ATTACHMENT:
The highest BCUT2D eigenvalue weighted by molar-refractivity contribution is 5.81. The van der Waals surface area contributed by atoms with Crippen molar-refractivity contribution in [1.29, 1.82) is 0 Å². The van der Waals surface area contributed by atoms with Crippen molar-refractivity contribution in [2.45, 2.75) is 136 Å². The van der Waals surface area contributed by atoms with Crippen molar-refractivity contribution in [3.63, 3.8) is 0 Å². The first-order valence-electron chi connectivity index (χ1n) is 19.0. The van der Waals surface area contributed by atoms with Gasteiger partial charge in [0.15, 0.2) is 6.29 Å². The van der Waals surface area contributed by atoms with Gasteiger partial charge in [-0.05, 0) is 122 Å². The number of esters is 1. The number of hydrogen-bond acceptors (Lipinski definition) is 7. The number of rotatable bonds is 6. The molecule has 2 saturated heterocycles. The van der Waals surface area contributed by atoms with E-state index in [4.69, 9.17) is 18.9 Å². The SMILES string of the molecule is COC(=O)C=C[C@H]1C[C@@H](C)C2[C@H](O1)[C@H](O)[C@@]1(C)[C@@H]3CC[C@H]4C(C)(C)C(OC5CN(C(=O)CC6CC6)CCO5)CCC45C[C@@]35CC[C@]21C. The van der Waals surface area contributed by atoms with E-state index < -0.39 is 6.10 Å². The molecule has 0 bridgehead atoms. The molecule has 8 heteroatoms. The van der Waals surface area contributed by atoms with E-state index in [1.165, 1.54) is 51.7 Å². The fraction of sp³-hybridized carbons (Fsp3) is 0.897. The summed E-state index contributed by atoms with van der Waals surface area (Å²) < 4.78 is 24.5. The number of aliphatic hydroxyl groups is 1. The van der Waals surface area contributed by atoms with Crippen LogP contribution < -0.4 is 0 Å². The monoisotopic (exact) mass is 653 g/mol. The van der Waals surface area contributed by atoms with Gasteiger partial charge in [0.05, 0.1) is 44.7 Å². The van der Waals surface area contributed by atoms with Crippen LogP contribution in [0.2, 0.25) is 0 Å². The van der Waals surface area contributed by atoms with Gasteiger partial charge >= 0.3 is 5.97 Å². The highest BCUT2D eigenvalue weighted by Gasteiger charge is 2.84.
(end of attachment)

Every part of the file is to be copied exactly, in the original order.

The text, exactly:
The highest BCUT2D eigenvalue weighted by molar-refractivity contribution is 5.81. The van der Waals surface area contributed by atoms with Crippen molar-refractivity contribution in [1.29, 1.82) is 0 Å². The van der Waals surface area contributed by atoms with Crippen molar-refractivity contribution in [2.45, 2.75) is 136 Å². The van der Waals surface area contributed by atoms with Crippen molar-refractivity contribution in [3.63, 3.8) is 0 Å². The first-order valence-electron chi connectivity index (χ1n) is 19.0. The van der Waals surface area contributed by atoms with Gasteiger partial charge in [0.15, 0.2) is 6.29 Å². The van der Waals surface area contributed by atoms with Gasteiger partial charge in [-0.05, 0) is 122 Å². The number of esters is 1. The number of hydrogen-bond acceptors (Lipinski definition) is 7. The number of rotatable bonds is 6. The molecule has 2 saturated heterocycles. The van der Waals surface area contributed by atoms with E-state index in [4.69, 9.17) is 18.9 Å². The SMILES string of the molecule is COC(=O)C=C[C@H]1C[C@@H](C)C2[C@H](O1)[C@H](O)[C@@]1(C)[C@@H]3CC[C@H]4C(C)(C)C(OC5CN(C(=O)CC6CC6)CCO5)CCC45C[C@@]35CC[C@]21C. The van der Waals surface area contributed by atoms with E-state index < -0.39 is 6.10 Å². The molecule has 0 bridgehead atoms. The molecule has 8 heteroatoms. The van der Waals surface area contributed by atoms with E-state index in [1.165, 1.54) is 51.7 Å². The fraction of sp³-hybridized carbons (Fsp3) is 0.897. The summed E-state index contributed by atoms with van der Waals surface area (Å²) < 4.78 is 24.5. The number of aliphatic hydroxyl groups is 1. The van der Waals surface area contributed by atoms with Crippen LogP contribution < -0.4 is 0 Å². The monoisotopic (exact) mass is 653 g/mol. The van der Waals surface area contributed by atoms with Gasteiger partial charge in [0.05, 0.1) is 44.7 Å². The van der Waals surface area contributed by atoms with Crippen LogP contribution in [0.2, 0.25) is 0 Å². The van der Waals surface area contributed by atoms with Gasteiger partial charge >= 0.3 is 5.97 Å². The highest BCUT2D eigenvalue weighted by Gasteiger charge is 2.84.